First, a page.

Generalist or specialist?
I would say that entrepreneurship is about finding a gap into the market, rather than a gap in a project. A freelancer is compensated for his skills and fills up the gap with those skills. The freelancer brings the project to completion and that helps further bring the product to completion.
Therefore, freelancers support entrepreneurs in their attempts to fix the bigger issues of the market. It’s about becoming remarkable in your work, whereas entrepreneurs wear different hats. So the end goal of an entrepreneur is more like a generalized mindset over having a specialism.
Freelancer vs Entrepreneur – Don’t mix them up
Sometimes freelancers get entrepreneur envy and start hiring other freelancers to work for them. Although it may sound nice, or even clever to you to manage freelancers and saving the best projects for yourself, it actually can get you into big trouble.
First of all, keeping your cashflows separate from eachother is very important in business. Whether you’re self-employed or an entrepreneur. In both cases it’s important to keep them far away from eachother because it brings a lot of unnecessary financial risk to your workforce.
Secondly, if you’re an entrepreneur, it is impossible to succeed by using your own labor to fill the gaps. That’s because your labor is finite. It doesn’t scale. If you can’t sell out as an entrepreneur because you’re a freelancer at heart, investors don’t want to invest in you. That’s because if it’s a job only you can do, you’re not building a system, you’re just hiring yourself and making the system depends on you. When you stop working, the business wouldn’t thrive anymore.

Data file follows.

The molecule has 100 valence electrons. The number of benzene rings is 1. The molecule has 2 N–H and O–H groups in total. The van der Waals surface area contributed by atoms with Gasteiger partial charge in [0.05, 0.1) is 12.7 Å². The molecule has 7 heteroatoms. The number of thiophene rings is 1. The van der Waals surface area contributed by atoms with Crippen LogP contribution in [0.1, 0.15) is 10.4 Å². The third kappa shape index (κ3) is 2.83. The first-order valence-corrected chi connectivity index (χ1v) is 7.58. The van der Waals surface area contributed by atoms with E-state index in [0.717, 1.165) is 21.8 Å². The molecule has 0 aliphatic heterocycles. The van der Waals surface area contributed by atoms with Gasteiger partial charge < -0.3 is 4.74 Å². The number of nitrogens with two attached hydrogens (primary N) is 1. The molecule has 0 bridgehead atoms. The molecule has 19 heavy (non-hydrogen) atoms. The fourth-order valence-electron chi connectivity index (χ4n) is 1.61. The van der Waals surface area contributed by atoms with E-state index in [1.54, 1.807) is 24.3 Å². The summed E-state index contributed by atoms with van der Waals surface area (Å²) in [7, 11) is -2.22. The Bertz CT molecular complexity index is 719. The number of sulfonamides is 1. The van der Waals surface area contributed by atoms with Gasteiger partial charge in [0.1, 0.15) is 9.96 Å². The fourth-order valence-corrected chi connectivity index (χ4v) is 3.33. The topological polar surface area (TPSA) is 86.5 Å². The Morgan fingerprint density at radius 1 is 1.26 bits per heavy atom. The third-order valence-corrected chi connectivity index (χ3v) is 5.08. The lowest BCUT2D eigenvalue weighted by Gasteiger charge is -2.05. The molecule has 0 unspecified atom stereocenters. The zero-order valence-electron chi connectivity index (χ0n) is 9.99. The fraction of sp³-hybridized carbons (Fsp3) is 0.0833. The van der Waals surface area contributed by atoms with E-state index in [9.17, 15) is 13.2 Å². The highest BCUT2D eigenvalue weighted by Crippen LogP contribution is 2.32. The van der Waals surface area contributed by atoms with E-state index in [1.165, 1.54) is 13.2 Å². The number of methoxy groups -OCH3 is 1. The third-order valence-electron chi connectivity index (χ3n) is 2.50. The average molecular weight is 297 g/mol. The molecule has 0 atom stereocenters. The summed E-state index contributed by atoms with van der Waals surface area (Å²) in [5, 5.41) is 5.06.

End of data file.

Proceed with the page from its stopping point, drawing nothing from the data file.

But the solution for that trap is easy. If you’re a freelancer, hone your craft. Figure out how to do the best work in your field, learn to say no, build on your reputation and how to do the best work for the right clients. If you’re an entrepreneur, make sure that you build a business (whether big or small) that’s steady and works when you’re away.
So whatever you decide to do, don’t mix them up. The difference between an entrepreneur and a freelancer is simple. Freelancers work hard for their money, and entrepreneurs work hard to set up systems that make them money.
As long as you don’t mix them up, you’ll never get the problem of being too risky. Whether that is mixing up your cashflows or building a system that doesn’t scale because it depends too much on you.
Whichever of the two you choose, I would say the job should fit with your goals and mindset and how you want to spend your time. Don’t pretend as something that you’re not and make the decision on how you want to serve!
Let me know what you do and how you think freelancing, being a employee or being an entrepreneur serves you well. Use the comment section below!
Interested in more blogs about freelance life? Head over to these articles: